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Should We Have Dropped the Atomic Bomb

Truman was wrong in making the decision that he did, I will be arguing that he was correct in deciding to drop an atomic bomb on Hiroshima because there is clear evidence that shows his actions were justi...

11/01/2007 · Should the atomic bombs have been dropped on Hiroshima and ..

Atomic Bomb should be dropped on Hiroshima in attempt ..

A third argument against Truman’s decision to use the atomic bomb was that there were in fact alternatives. Despite the fact that supporters argued that atomic bomb was the only option, it wasn’t. One alternative to bomb, they claim, was the use of a demonstration (Barnes). “If representatives of the Japanese government, military, or scientific community could have seen the bomb, it might have been enough to convince them of the foolishness of continued resistance” (Barnes, 4). In this scenario, opponents of the bomb believed that a demonstration would have been enough of a scare tactic to force Japan to surrender. Hiroshima. In August 1945, the world entered the a...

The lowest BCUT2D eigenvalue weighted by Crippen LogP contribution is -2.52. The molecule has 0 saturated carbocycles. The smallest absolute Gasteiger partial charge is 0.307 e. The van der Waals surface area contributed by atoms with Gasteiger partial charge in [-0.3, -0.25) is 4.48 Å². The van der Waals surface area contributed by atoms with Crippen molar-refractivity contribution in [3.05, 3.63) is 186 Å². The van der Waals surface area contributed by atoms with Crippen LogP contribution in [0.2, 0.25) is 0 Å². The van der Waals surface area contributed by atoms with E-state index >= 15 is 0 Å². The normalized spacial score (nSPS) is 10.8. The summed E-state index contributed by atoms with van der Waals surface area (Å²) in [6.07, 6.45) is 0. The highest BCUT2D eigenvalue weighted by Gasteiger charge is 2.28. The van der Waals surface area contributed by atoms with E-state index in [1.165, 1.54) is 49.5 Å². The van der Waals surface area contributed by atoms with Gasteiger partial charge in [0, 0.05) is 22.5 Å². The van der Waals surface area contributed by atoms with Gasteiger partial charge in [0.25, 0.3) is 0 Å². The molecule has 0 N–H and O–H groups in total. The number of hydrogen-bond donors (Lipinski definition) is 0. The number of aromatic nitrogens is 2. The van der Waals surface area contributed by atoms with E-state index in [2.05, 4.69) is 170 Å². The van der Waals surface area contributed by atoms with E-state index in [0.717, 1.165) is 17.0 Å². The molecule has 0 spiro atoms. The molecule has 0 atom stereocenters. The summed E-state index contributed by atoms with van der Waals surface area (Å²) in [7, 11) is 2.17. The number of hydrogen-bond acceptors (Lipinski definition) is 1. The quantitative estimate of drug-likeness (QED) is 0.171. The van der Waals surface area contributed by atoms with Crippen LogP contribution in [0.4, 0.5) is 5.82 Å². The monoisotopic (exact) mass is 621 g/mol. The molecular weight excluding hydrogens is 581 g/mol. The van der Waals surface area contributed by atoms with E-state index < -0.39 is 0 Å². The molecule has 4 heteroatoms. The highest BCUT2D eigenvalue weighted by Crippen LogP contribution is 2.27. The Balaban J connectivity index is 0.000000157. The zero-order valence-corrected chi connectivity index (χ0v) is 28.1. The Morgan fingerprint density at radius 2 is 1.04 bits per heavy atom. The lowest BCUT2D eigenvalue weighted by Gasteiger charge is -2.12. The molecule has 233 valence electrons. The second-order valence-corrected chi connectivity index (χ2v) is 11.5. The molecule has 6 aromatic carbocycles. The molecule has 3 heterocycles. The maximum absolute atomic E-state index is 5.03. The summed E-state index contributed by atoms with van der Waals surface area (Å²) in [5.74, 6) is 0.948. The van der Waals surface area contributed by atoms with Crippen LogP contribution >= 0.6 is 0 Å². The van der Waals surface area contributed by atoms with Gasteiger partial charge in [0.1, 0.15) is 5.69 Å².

Why the United States Should Have Dropped the Atomic Bomb on Hiroshima

After the bomb was dropped, he described the blast:

"...a giant ball of fire rose as though from the bowels (and) a giant pillar of purple fire ...shooting skyward with enormous speed."

Laurence said of the mushroom cloud that it was:

"...even more alive ...seething and boiling in a white fury of creamy foam, sizzling upward and then descending earthward, a thousand geysers rolled into one."
The citizens of Nagasaki was very surprised because the Japanese government tried to minimize knowledge of the extent of damage to Hiroshima.

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On 29 July the Japanese radio broadcast the news that the Japanese Government would disregard the Potsdam Declaration. But events soon changed their tune. On 6 August the first atomic bomb was dropped on Hiroshima. Three days later a second fell at Nagasaki. This new revelation of American power and ruthlessness appalled the Japanese, as indeed it did the whole world. The Japanese Government promptly renewed offers to negotiate, employing the diplomatic services of the Swiss. Early in the morning hours of 10 August, 1945, the Americans received the information that the Japanese Government now were prepared to accept the conditions set forth in the Potsdam Declaration “with the understanding that the said declaration does not comprise any demand which prejudices the prerogative of His Majesty as a Sovereign Ruler.” .